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MAC 2103

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Module 11

lnner Product Spaces II

Upon completing this module, you should be able to:

- Construct an orthonormal set of vectors from an orthogonal set of vectors.
- Find the coordinate vector with respect to a given orthonormal basis.
- Construct an orthogonal basis from a nonstandard basis in ℜⁿ using the Gram-Schmidt process.
- Find the least squares solution to a linear system Ax = b.
- Find the orthogonal projection on col(A).
- Obtain the best approximation.

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Rev.F09

The major topics in this module:

Orthogonal Bases, Gram-Schmidt Process,

Least Squares and Best Approximation

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Rev.09

We have learned from the previous module that two vectors u and v in an inner product space V are orthogonal to each other iff <u,v> = 0.

To obtain an orthonormal set, we will normalize each of the vectors in the orthogonal set.

How to normalize the vectors? This can be done by dividing each of them by their respective norm and making each of them a unit vector.

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Rev.F09

Example 1: Find the orthonormal set of vectors from the following set of vectors: Let S ={v1, v2} where v1 = (5,0) and v2= (0,-3).

Step 1: Verify that the set of vectors are mutually orthogonal with respect to the Euclidean inner product on ℜ².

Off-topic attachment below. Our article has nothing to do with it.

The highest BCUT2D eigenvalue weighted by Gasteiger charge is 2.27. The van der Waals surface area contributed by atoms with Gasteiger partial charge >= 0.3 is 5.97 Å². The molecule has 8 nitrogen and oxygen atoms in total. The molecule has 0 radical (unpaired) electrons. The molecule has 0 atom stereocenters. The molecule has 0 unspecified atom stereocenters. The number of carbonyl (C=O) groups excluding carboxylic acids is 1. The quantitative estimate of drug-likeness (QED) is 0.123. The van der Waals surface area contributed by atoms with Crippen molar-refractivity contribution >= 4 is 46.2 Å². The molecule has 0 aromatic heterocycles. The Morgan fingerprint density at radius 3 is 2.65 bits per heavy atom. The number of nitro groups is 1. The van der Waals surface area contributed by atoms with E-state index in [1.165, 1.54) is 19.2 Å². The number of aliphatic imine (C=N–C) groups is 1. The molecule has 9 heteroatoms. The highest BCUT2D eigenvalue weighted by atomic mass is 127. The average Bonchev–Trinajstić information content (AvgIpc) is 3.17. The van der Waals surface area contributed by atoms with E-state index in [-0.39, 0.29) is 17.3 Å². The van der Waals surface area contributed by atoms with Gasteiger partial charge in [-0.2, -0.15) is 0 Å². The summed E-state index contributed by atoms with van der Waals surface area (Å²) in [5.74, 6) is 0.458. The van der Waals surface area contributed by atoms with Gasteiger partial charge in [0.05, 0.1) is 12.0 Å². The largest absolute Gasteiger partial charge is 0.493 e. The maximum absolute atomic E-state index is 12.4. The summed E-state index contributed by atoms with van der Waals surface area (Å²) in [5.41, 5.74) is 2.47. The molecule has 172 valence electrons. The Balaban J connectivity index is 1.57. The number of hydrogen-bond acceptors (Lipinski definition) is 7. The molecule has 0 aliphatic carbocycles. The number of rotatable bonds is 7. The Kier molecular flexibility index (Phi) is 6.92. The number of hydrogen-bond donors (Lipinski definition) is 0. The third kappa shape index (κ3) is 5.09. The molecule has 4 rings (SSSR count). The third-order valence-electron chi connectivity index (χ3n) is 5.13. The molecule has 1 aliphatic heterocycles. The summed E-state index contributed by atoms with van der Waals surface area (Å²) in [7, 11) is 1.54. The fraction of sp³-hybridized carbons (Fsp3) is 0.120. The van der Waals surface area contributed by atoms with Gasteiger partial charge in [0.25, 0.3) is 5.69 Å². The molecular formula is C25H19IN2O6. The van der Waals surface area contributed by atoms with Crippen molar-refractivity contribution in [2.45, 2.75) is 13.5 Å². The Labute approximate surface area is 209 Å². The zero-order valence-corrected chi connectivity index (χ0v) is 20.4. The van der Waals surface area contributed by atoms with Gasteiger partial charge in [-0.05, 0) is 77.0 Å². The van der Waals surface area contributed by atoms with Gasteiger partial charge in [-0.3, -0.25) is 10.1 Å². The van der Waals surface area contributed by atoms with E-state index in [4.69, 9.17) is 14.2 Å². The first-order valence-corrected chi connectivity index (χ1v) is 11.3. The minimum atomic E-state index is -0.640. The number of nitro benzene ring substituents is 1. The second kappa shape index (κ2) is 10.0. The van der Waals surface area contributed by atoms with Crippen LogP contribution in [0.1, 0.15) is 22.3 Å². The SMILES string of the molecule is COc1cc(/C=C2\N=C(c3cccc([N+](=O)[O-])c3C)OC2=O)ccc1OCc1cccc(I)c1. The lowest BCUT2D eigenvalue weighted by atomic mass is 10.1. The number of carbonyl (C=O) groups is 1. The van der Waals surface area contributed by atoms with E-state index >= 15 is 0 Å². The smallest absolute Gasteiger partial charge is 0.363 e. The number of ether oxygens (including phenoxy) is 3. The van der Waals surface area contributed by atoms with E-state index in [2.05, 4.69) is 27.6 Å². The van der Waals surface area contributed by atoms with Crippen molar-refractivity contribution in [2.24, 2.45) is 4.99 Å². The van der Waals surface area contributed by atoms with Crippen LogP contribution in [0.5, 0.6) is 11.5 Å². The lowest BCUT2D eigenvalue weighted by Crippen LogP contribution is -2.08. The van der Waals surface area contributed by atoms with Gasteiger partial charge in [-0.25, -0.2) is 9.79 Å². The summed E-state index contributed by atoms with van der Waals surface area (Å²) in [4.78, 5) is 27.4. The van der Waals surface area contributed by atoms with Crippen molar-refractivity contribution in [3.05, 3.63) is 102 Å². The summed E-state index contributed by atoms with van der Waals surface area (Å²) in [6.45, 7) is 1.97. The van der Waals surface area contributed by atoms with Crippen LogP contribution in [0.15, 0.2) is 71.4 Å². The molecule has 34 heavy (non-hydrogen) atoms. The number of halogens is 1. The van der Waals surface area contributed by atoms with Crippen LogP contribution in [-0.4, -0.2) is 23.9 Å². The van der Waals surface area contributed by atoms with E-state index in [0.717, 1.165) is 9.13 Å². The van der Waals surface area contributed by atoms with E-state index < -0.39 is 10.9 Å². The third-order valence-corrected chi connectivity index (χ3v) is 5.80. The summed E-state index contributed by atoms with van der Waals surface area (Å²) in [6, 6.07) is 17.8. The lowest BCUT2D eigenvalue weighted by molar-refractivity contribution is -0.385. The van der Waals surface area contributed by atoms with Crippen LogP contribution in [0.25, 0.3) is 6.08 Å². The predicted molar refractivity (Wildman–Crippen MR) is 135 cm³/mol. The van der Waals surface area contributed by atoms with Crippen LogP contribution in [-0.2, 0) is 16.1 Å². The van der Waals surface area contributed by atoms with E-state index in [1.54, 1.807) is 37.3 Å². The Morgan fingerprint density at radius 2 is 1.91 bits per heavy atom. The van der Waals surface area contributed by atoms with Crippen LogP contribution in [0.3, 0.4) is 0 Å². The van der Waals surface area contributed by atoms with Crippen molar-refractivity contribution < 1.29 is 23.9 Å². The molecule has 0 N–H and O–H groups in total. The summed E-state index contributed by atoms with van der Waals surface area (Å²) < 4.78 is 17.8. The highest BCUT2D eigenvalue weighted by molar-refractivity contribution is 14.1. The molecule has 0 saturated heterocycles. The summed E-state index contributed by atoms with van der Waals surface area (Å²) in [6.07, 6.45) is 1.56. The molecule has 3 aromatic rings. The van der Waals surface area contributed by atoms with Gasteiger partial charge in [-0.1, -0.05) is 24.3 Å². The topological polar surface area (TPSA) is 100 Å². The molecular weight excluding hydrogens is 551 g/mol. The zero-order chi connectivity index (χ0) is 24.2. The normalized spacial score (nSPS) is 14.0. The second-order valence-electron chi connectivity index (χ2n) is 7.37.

Step 2: Find the norm for both vectors.

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Rev.F09

Step 3: Normalize the vectors in the orthogonal set.

Step 4: Verify that the set S is orthonormal by showing that

and

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Rev.F09

Orthonormal Set: An orthogonal set in which each vector is a unit vector.

Orthonormal basis: A basis consisting of orthonormal vectors in an inner product space. Example: The standard basis for ℜⁿ.

Orthogonal basis: A basis consisting of orthogonal vectors in an inner product space.

Note that if S is an orthogonal set, then S is a linearly independent set.

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Rev.F09

If S ={v1, v2 , … , vn} is an orthogonal basis of W, then for any w∈ W,

where

are called the Fourier coefficients.

So the coordinate vector of w,

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Rev.F09

If S ={q1, q2 , … , qn} is an orthonormal basis of W, then for any w∈ W,

where are called the Fourier coefficients.

So the coordinate vector of w,

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Rev.F09

Example 2: Compute the coefficients and determine the coordinate vectors in Example 1 for u = (10,3).

From Example 1, we have v1 = (5,0), v2= (0,-3) and

In this case, the coefficients are:

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Rev.F09

So the coordinate vector of u,

We can see that a nice advantage of working with an orthogonal basis is that the coefficients in any basis representation for a vector are immediately known; they are called Fourier coefficients.

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Rev.F09

Example 3: Find the coordinates of w = (2,3) relative to the orthonormal basis for ℜ², B = {v1, v2}, where

Since B is orthonormal, we have

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Rev.F09

Let S = {u1, u2, …, um} with nonzero ui∈ℜⁿ for i = 1, 2, … , m. S does not have to be a linearly independent set. It might be that A = [u1u2 … um] is an n x m matrix and the source of S.